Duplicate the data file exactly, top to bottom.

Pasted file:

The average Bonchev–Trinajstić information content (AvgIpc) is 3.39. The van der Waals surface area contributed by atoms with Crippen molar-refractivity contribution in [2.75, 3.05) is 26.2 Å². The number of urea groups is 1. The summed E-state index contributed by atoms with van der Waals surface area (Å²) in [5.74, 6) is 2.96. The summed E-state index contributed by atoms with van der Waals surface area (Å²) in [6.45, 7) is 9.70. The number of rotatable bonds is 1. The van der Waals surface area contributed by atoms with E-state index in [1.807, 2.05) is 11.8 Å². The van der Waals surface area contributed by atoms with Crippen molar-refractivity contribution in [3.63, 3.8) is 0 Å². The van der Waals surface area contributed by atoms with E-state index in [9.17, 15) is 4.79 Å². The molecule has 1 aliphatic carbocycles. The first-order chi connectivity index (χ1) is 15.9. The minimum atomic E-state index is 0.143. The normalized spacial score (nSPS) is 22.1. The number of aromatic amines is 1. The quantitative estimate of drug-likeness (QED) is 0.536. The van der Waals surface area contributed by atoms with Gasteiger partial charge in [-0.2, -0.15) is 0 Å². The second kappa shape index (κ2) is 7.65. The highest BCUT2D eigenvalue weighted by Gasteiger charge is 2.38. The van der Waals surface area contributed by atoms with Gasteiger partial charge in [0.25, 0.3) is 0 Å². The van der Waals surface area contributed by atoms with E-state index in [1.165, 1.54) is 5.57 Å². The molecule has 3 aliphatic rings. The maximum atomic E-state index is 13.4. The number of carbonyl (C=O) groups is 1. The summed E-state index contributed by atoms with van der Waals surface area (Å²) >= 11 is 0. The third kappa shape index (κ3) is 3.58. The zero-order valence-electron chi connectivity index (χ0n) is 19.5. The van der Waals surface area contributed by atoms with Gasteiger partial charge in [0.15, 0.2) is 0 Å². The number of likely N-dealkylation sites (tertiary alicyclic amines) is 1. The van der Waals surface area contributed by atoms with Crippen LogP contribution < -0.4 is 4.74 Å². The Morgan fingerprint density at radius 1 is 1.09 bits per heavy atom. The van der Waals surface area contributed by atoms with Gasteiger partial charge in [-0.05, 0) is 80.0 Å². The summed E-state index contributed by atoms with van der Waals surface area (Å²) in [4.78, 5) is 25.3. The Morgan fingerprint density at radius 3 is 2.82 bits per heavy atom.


The average Bonchev–Trinajstić information content (AvgIpc) is 3.39. The van der Waals surface area contributed by atoms with Crippen molar-refractivity contribution in [2.75, 3.05) is 26.2 Å². The number of urea groups is 1. The summed E-state index contributed by atoms with van der Waals surface area (Å²) in [5.74, 6) is 2.96. The summed E-state index contributed by atoms with van der Waals surface area (Å²) in [6.45, 7) is 9.70. The number of rotatable bonds is 1. The van der Waals surface area contributed by atoms with E-state index in [1.807, 2.05) is 11.8 Å². The van der Waals surface area contributed by atoms with Crippen molar-refractivity contribution in [3.63, 3.8) is 0 Å². The van der Waals surface area contributed by atoms with E-state index in [9.17, 15) is 4.79 Å². The molecule has 1 aliphatic carbocycles. The first-order chi connectivity index (χ1) is 15.9. The minimum atomic E-state index is 0.143. The normalized spacial score (nSPS) is 22.1. The number of aromatic amines is 1. The quantitative estimate of drug-likeness (QED) is 0.536. The van der Waals surface area contributed by atoms with Gasteiger partial charge in [-0.2, -0.15) is 0 Å². The second kappa shape index (κ2) is 7.65. The highest BCUT2D eigenvalue weighted by Gasteiger charge is 2.38. The van der Waals surface area contributed by atoms with Gasteiger partial charge in [0.25, 0.3) is 0 Å². The van der Waals surface area contributed by atoms with E-state index in [1.165, 1.54) is 5.57 Å². The molecule has 3 aliphatic rings. The maximum atomic E-state index is 13.4. The number of carbonyl (C=O) groups is 1. The summed E-state index contributed by atoms with van der Waals surface area (Å²) >= 11 is 0. The third kappa shape index (κ3) is 3.58. The zero-order valence-electron chi connectivity index (χ0n) is 19.5. The van der Waals surface area contributed by atoms with Gasteiger partial charge in [0.15, 0.2) is 0 Å². The number of likely N-dealkylation sites (tertiary alicyclic amines) is 1. The van der Waals surface area contributed by atoms with Crippen LogP contribution < -0.4 is 4.74 Å². The Morgan fingerprint density at radius 1 is 1.09 bits per heavy atom. The van der Waals surface area contributed by atoms with Gasteiger partial charge in [-0.05, 0) is 80.0 Å². The summed E-state index contributed by atoms with van der Waals surface area (Å²) in [4.78, 5) is 25.3. The Morgan fingerprint density at radius 3 is 2.82 bits per heavy atom.